Celebrating periods: creating a ‘pad’ cake

Looking for something to celebrate a first period, first period gift ideas or to make first period special? Look no further than my weird family ritual.

My sisters and I were watching ABC Kids now-classic ‘Degrassi: The Next Generation’ (feat wheelchair Drake). In the episode ‘Coming of Age’, Emma gets her first period. 

After a series of embarrassing events, Emma’s mum makes her a cake to celebrate Emma's “becoming a woman”. While watching, my sister who was maybe 11 at the time, made a few ‘how stupid type comments.

Back in the early 2000s, this middle child was a bit of a devil and she really sent poor mum over the edge. Sometimes though, mum would store away little jabs to get her back in at my sister. This was one of those occasions.

Fast forward to my sister’s first period. “How good,” says mum! She does the spiel about pads and tampons in the bathroom, talking about cramps and heat packs. 

The next afternoon, as we get home from school, on the kitchen table is this absolutely glorious cake. It could only be described as a pad cake. Made in our grandmother's old loaf tin, the sides cut out in a curve, covered in basic white icing with a smear of jam down the middle. 

Before we know it, our aunty and family friends with daughters have popped around to see the cake. I’ll never forget sitting in the kitchen, each with a slice of the pad cake in shouts of laughter and conversation.

It was mortifying for my sister at the time, but now we think back to it with such a sense of humour and fondness.

Why celebrate periods?

Times have progressed in the couple of decades since, menstruation isn't quite as taboo as it once was. The movement for pride in our bodies and all that they do is gaining traction. Young girls, people who menstruate, using a menstrual cup, pubic hair - it shouldn't have the shame and stigma attached to it anymore. 

When someone's period starts, that very first menstrual cycle, they should know as much as they can. That it is part of a process called ovulation and your body is shedding the lining of your uterus. Everybody creates estrogen and progesterone differently, and birth control is an option but is YOUR choice to look around for health care that suits you best. Extreme period pain isn’t normal, and menstrual blood is all different colours. That period products come in many forms, not just a pad or a tampon.

Take a look at our ideas to celebrate periods.

Easy ‘Pad’ cake

The Day-to-Day Cookery, compiled by I. M. Downes and Elaine Grant has been used in Queensland schools in Australia for decades. If you want to make a cake from scratch, I recommend this book’s butter cake recipe which mum used to create the now infamous ‘pad’ cake.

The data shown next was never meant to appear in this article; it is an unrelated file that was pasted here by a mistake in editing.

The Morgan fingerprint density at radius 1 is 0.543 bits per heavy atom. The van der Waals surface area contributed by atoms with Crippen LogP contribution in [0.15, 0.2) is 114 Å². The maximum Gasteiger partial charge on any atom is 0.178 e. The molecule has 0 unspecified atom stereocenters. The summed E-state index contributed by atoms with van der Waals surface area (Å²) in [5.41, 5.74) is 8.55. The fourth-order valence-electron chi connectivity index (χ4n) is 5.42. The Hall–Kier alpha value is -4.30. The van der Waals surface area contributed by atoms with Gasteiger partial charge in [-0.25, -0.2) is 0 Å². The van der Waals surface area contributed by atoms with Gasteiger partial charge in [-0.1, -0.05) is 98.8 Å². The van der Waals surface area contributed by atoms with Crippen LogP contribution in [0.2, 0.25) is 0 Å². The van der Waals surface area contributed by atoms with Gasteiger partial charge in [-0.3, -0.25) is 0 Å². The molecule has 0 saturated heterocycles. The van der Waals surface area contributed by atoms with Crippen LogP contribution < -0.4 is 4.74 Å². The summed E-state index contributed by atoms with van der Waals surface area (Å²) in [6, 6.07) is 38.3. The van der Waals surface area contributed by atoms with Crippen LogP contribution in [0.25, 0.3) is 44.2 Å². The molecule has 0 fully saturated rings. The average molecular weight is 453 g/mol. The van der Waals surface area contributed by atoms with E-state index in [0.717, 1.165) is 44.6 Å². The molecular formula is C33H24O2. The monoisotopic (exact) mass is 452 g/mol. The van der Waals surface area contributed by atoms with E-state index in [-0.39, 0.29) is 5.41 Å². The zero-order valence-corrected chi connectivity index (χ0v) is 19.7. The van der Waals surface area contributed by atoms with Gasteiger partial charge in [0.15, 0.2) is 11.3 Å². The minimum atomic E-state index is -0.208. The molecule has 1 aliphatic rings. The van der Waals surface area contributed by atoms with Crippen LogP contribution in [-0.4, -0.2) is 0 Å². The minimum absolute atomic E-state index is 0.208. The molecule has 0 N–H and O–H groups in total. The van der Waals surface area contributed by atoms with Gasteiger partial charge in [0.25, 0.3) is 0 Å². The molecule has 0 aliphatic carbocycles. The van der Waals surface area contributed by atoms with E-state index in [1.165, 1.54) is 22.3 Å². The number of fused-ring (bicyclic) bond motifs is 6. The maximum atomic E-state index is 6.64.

If that’s not your jam (pun intended), a really easy option use a packet mix, or even easier is to grab one of the classic mud cakes we’ve all celebrated a birthday or two with.

We’ve put a buttercream icing recipe below, but you can always use the pre-made ‘frosting’ from the supermarket too. Take

  • Start the buttercream by beating 150gm butter until pale and stiff - you’ll know it’s ready when it forms ripples and can create peaks that stay up on their own. 
  • Add in one cup of icing sugar at a time, beating until the icing is a consistency you’re happy with - not too runny and not too thick
  • Add in a couple of drops of vanilla essence to taste
  • To make the buttercream more ‘white’, add in a drop or two of blue colouring in really small increments to counteract the yellow.
  • Once the cake has cooled, pop it onto a plate or serving board and start shaping it. We based ours on the classic wingless pad, so rounding the tops and making curved indents in the side.
  • When happy with the shape, ice the cake all over with your icing, smoothing it out across the ‘pad’
  • Add a smear of jam or red coloured icing across the middle, lengthways of the cake.

Want to discover more?

Explore our database of everyone working towards menstrual equality in Australia.

Inclusivity note

Within this article, we may use the terms she, her, woman, girl or daughter. We understand that not all people with uteruses who are assigned female at birth menstruate, and not everyone who menstruates identifies as a female, girl or woman. For more information on this, please see our article about the importance of gender inclusivity when discussing periods and menstruation.

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